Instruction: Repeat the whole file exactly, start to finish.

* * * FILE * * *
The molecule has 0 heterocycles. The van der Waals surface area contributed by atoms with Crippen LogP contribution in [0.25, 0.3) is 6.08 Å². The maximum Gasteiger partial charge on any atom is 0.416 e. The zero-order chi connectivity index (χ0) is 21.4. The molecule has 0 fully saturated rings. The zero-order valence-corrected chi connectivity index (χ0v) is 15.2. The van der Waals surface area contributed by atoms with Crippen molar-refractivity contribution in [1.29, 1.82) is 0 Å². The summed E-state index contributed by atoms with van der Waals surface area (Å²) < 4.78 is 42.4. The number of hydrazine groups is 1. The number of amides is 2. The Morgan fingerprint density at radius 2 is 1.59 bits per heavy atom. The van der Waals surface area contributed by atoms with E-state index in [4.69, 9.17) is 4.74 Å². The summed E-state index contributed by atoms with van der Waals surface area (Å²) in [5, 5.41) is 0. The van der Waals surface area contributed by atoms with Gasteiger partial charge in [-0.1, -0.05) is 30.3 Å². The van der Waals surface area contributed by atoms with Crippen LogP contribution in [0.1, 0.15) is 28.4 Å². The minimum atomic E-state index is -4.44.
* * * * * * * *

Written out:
The molecule has 0 heterocycles. The van der Waals surface area contributed by atoms with Crippen LogP contribution in [0.25, 0.3) is 6.08 Å². The maximum Gasteiger partial charge on any atom is 0.416 e. The zero-order chi connectivity index (χ0) is 21.4. The molecule has 0 fully saturated rings. The zero-order valence-corrected chi connectivity index (χ0v) is 15.2. The van der Waals surface area contributed by atoms with Crippen molar-refractivity contribution in [1.29, 1.82) is 0 Å². The summed E-state index contributed by atoms with van der Waals surface area (Å²) < 4.78 is 42.4. The number of hydrazine groups is 1. The number of amides is 2. The Morgan fingerprint density at radius 2 is 1.59 bits per heavy atom. The van der Waals surface area contributed by atoms with E-state index in [4.69, 9.17) is 4.74 Å². The summed E-state index contributed by atoms with van der Waals surface area (Å²) in [5, 5.41) is 0. The van der Waals surface area contributed by atoms with Gasteiger partial charge in [-0.1, -0.05) is 30.3 Å². The van der Waals surface area contributed by atoms with Crippen LogP contribution in [0.1, 0.15) is 28.4 Å². The minimum atomic E-state index is -4.44.